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Allen v. Board of Commissioners

Decided: August 31, 1984.


Haines, A.j.s.c.


Plaintiff Barbara Van Allen is a tenured, certified tax collector for the Townships of Bass River and Woodland. She serves both communities by maintaining her office on a part-time basis and performing some of her work at home. Bass River has adopted a resolution providing in part as follows:

The Tax Collector be and is hereby directed to establish office hours five days a week for each month next preceding the month the day upon which taxes are due which by law do not become delinquent until the tenth day of the second month of the quarter for each of the four quarters in any calendar year which specifically means that between January 10th and February 10th, April 10th and May 10th, July 10th and August 10th, and October 10th and November 10th, the tax collector be and is hereby directed to maintain her office open during normal business hours which are 9:00 A.M. to 12:00 P.M. and 1:00 P.M. through 5:00 P.M. Mondays through Fridays during the aforementioned dates.

The collector has filed suit seeking to invalidate the resolution. This opinion disposes of the matter, there being no factual dispute, in response to an order to show cause obtained by her.

The tax collector is an officer, not an employee of the municipality. The statutes have always referred to the "office" of tax collector, e.g., N.J.S.A. 40A:9-141 to -145.12; N.J.S.A. 54:4-73 and -122.2; N.J.S.A. 40:73-9. References to "office" appear in the cases: Beirne v. Gangemi, 74 N.J. Super. 557 (App.Div.1962); McQueeney v. Raymond, 163 N.J. Super. 36 (App.Div.1978); Stevenson v. Bridgeton, 123 N.J.L. 219 (Err. & App.1939). An office is to be distinguished from a position or an employment. The distinction is set forth in Thorp v. Bd. of Trustees of Schools for Industrial Ed., 6 N.J. 498 (Sup.Ct.1951):

An office is a place in a governmental system "created or recognized by the law of the State which, either directly or by delegated authority, assigns to the incumbent thereof the continuous performance of certain public duties"; a position is analogous to an office "in that the duties that pertain to it are permanent and certain, but it differs from an office in that its duties may be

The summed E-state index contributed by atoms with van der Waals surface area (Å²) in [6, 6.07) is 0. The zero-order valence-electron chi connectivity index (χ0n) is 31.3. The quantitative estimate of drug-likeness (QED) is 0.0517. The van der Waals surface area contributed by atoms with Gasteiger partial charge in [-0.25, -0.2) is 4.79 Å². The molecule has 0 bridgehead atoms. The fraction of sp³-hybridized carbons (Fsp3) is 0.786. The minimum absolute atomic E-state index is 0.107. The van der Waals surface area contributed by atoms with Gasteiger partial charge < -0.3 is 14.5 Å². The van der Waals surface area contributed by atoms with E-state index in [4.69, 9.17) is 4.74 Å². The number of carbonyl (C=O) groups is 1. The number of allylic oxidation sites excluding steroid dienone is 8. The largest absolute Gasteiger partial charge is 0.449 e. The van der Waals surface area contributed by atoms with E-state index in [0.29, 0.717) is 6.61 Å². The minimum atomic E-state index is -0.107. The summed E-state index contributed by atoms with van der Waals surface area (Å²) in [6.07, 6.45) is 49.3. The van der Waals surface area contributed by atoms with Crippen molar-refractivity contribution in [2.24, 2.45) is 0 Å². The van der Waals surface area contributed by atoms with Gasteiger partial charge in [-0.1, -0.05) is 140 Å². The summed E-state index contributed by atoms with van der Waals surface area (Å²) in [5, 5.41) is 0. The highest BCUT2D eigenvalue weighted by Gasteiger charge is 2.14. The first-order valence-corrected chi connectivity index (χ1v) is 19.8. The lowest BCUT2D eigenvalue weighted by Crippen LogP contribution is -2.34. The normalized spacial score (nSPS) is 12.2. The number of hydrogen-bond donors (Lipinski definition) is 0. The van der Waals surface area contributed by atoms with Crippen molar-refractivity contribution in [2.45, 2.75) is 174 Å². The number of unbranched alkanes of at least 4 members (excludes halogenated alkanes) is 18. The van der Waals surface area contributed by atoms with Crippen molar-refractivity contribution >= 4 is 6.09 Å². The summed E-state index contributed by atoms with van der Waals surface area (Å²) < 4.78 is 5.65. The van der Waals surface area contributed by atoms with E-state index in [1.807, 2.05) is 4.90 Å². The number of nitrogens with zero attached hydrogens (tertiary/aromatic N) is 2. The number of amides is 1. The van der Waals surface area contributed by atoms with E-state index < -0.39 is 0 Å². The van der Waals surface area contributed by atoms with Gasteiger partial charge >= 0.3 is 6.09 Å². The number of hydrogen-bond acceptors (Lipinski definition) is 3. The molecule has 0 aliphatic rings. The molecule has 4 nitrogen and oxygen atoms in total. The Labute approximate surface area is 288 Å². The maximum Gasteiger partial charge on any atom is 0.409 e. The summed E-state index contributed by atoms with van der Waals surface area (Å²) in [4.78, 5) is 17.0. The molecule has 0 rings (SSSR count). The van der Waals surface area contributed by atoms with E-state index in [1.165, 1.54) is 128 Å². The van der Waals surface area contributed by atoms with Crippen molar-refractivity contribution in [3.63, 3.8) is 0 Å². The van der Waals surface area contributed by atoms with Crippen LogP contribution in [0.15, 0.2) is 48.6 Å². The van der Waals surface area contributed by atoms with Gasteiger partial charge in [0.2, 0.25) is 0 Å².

nongovernmental and not assigned to it by any public law of the State"; and an employment differs from both an office and a position "in that its duties, which are nongovernmental, are neither certain not permanent." Fredericks v. Board of Health, 82 N.J.L. 200 (Sup.Ct.1912). The test of a public office is whether the incumbent is "invested with any portion of political power partaking in any degree in the administration of civil government, and performing duties which flow from the sovereign authority." City of Hoboken v. Gear, 27 N.J.L. 265 (Sup.Ct.1859). [at 506-507]

It is apparent that the tax collector occupies an "office" pursuant to this definition: she occupies a place in our system of government created by statute and is charged with the continuous performance of permanent and certain public duties, namely, the collection of taxes.

This conclusion is important in addressing the present dispute. As the occupant of an office established by statute, the collector has two obligations: (1) to discharge responsibly the duties imposed upon her by statute and (2) to comply with all authorized regulations of the governing body of the municipality she serves. Such regulations are authorized only if the power to adopt them has been delegated by the Legislature to the municipalities. Ringlieb v. Parsippany-Troy Hills, 59 N.J. 348, 351 (1971).

The appointment of the tax collector, her term of office, and provisions for her tenure, as well as her removal, are set forth in N.J.S.A. 40A:9-141 to -145.12. The duties of the collector and the governing body relating to the collection of taxes are set forth in N.J.S.A. 54:4-64 to -133. The tax collector is required to:

Prepare and mail tax bills (§ 64); record tax payments on permanent records (§ 71) "be open at all reasonable times to public inspection" (§ 71); attend an office in a public building when the taxing district has such a building (§ 72); report collections to the municipality (§ 73); enforce the payment of personal property and dog taxes (§ 73). In her discretion, she may imprison taxpayers for nonpayment of personal property or dog taxes (§ 79) and may appoint a deputy for that purpose (§ 79). She may sell personal property and timber for nonpayment of taxes (§§ 84-90). She must file an annual statement covering taxes and collections (§ 91), publish a list of delinquents (§ 95), deposit tax collections in designated banks or trust ...

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